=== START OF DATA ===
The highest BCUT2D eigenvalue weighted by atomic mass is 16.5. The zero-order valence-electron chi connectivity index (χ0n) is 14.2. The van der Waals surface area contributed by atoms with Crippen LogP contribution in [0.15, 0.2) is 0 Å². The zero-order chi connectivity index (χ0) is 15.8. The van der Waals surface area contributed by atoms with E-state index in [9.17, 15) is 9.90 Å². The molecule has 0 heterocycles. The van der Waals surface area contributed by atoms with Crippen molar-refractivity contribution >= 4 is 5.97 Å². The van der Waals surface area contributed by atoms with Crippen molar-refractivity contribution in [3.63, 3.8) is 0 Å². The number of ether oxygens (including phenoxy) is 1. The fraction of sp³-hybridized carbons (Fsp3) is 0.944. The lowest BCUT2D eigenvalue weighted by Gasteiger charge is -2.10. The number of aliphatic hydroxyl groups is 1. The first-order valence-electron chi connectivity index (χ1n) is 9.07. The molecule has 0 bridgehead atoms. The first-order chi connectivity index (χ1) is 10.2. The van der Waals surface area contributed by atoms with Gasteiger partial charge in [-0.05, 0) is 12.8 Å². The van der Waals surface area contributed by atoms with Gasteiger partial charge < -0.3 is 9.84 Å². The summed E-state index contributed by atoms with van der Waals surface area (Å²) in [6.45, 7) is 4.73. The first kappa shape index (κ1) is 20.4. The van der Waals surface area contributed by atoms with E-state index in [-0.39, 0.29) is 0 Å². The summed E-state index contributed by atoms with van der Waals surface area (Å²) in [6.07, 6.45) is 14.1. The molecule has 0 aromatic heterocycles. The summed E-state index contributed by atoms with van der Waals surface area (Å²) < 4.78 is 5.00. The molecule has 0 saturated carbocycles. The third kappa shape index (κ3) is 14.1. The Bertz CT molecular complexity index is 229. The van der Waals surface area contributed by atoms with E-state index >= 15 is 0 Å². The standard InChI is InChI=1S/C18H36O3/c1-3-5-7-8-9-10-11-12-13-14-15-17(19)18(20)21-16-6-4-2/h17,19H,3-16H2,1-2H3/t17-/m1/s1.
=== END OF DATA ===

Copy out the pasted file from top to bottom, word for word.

The highest BCUT2D eigenvalue weighted by atomic mass is 16.5. The zero-order valence-electron chi connectivity index (χ0n) is 14.2. The van der Waals surface area contributed by atoms with Crippen LogP contribution in [0.15, 0.2) is 0 Å². The zero-order chi connectivity index (χ0) is 15.8. The van der Waals surface area contributed by atoms with E-state index in [9.17, 15) is 9.90 Å². The molecule has 0 heterocycles. The van der Waals surface area contributed by atoms with Crippen molar-refractivity contribution >= 4 is 5.97 Å². The van der Waals surface area contributed by atoms with Crippen molar-refractivity contribution in [3.63, 3.8) is 0 Å². The number of ether oxygens (including phenoxy) is 1. The fraction of sp³-hybridized carbons (Fsp3) is 0.944. The lowest BCUT2D eigenvalue weighted by Gasteiger charge is -2.10. The number of aliphatic hydroxyl groups is 1. The first-order valence-electron chi connectivity index (χ1n) is 9.07. The molecule has 0 bridgehead atoms. The first-order chi connectivity index (χ1) is 10.2. The van der Waals surface area contributed by atoms with Gasteiger partial charge in [-0.05, 0) is 12.8 Å². The van der Waals surface area contributed by atoms with Gasteiger partial charge < -0.3 is 9.84 Å². The summed E-state index contributed by atoms with van der Waals surface area (Å²) in [6.45, 7) is 4.73. The first kappa shape index (κ1) is 20.4. The van der Waals surface area contributed by atoms with E-state index in [-0.39, 0.29) is 0 Å². The summed E-state index contributed by atoms with van der Waals surface area (Å²) in [6.07, 6.45) is 14.1. The molecule has 0 aromatic heterocycles. The summed E-state index contributed by atoms with van der Waals surface area (Å²) < 4.78 is 5.00. The molecule has 0 saturated carbocycles. The third kappa shape index (κ3) is 14.1. The Bertz CT molecular complexity index is 229. The van der Waals surface area contributed by atoms with E-state index >= 15 is 0 Å². The standard InChI is InChI=1S/C18H36O3/c1-3-5-7-8-9-10-11-12-13-14-15-17(19)18(20)21-16-6-4-2/h17,19H,3-16H2,1-2H3/t17-/m1/s1.